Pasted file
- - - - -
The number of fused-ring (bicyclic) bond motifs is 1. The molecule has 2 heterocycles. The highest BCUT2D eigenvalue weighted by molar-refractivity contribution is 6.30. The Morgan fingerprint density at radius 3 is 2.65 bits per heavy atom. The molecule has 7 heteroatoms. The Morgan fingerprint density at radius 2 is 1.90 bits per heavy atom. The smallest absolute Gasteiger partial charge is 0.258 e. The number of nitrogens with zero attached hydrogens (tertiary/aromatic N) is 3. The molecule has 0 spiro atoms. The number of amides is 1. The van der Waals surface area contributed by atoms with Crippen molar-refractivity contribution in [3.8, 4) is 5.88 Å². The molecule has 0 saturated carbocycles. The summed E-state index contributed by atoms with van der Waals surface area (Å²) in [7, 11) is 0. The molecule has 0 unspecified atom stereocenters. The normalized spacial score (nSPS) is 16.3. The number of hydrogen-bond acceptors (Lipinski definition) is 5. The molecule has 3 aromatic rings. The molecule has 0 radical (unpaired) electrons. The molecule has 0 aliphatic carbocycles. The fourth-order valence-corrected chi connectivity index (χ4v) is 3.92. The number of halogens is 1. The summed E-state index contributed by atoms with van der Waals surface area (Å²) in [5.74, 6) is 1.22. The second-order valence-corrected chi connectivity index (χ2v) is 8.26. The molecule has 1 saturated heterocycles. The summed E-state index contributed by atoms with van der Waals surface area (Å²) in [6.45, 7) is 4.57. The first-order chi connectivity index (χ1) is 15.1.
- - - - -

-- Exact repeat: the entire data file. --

The number of fused-ring (bicyclic) bond motifs is 1. The molecule has 2 heterocycles. The highest BCUT2D eigenvalue weighted by molar-refractivity contribution is 6.30. The Morgan fingerprint density at radius 3 is 2.65 bits per heavy atom. The molecule has 7 heteroatoms. The Morgan fingerprint density at radius 2 is 1.90 bits per heavy atom. The smallest absolute Gasteiger partial charge is 0.258 e. The number of nitrogens with zero attached hydrogens (tertiary/aromatic N) is 3. The molecule has 0 spiro atoms. The number of amides is 1. The van der Waals surface area contributed by atoms with Crippen molar-refractivity contribution in [3.8, 4) is 5.88 Å². The molecule has 0 saturated carbocycles. The summed E-state index contributed by atoms with van der Waals surface area (Å²) in [7, 11) is 0. The molecule has 0 unspecified atom stereocenters. The normalized spacial score (nSPS) is 16.3. The number of hydrogen-bond acceptors (Lipinski definition) is 5. The molecule has 3 aromatic rings. The molecule has 0 radical (unpaired) electrons. The molecule has 0 aliphatic carbocycles. The fourth-order valence-corrected chi connectivity index (χ4v) is 3.92. The number of halogens is 1. The summed E-state index contributed by atoms with van der Waals surface area (Å²) in [5.74, 6) is 1.22. The second-order valence-corrected chi connectivity index (χ2v) is 8.26. The molecule has 1 saturated heterocycles. The summed E-state index contributed by atoms with van der Waals surface area (Å²) in [6.45, 7) is 4.57. The first-order chi connectivity index (χ1) is 15.1.